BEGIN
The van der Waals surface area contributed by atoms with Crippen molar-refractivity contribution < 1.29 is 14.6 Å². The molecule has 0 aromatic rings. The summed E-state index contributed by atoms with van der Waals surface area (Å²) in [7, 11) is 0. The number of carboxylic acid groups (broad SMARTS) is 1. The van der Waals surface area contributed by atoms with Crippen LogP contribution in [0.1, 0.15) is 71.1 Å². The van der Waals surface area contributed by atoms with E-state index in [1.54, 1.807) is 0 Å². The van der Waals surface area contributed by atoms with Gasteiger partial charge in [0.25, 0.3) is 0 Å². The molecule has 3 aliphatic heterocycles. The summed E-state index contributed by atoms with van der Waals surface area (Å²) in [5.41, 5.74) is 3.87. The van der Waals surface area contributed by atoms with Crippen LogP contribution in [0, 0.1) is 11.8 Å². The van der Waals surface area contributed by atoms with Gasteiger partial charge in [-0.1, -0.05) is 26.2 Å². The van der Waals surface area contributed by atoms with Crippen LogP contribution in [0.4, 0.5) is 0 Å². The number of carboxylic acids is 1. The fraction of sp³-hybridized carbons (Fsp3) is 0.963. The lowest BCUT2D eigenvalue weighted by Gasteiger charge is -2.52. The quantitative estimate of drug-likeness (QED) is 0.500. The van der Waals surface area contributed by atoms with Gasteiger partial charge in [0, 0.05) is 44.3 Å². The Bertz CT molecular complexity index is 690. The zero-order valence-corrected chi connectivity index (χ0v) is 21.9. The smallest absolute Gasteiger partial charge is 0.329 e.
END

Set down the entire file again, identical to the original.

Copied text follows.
The van der Waals surface area contributed by atoms with Crippen molar-refractivity contribution < 1.29 is 14.6 Å². The molecule has 0 aromatic rings. The summed E-state index contributed by atoms with van der Waals surface area (Å²) in [7, 11) is 0. The number of carboxylic acid groups (broad SMARTS) is 1. The van der Waals surface area contributed by atoms with Crippen LogP contribution in [0.1, 0.15) is 71.1 Å². The van der Waals surface area contributed by atoms with E-state index in [1.54, 1.807) is 0 Å². The van der Waals surface area contributed by atoms with Gasteiger partial charge in [0.25, 0.3) is 0 Å². The molecule has 3 aliphatic heterocycles. The summed E-state index contributed by atoms with van der Waals surface area (Å²) in [5.41, 5.74) is 3.87. The van der Waals surface area contributed by atoms with Crippen LogP contribution in [0, 0.1) is 11.8 Å². The van der Waals surface area contributed by atoms with Gasteiger partial charge in [-0.1, -0.05) is 26.2 Å². The van der Waals surface area contributed by atoms with Crippen LogP contribution in [0.4, 0.5) is 0 Å². The number of carboxylic acids is 1. The fraction of sp³-hybridized carbons (Fsp3) is 0.963. The lowest BCUT2D eigenvalue weighted by Gasteiger charge is -2.52. The quantitative estimate of drug-likeness (QED) is 0.500. The van der Waals surface area contributed by atoms with Gasteiger partial charge in [0, 0.05) is 44.3 Å². The Bertz CT molecular complexity index is 690. The zero-order valence-corrected chi connectivity index (χ0v) is 21.9. The smallest absolute Gasteiger partial charge is 0.329 e.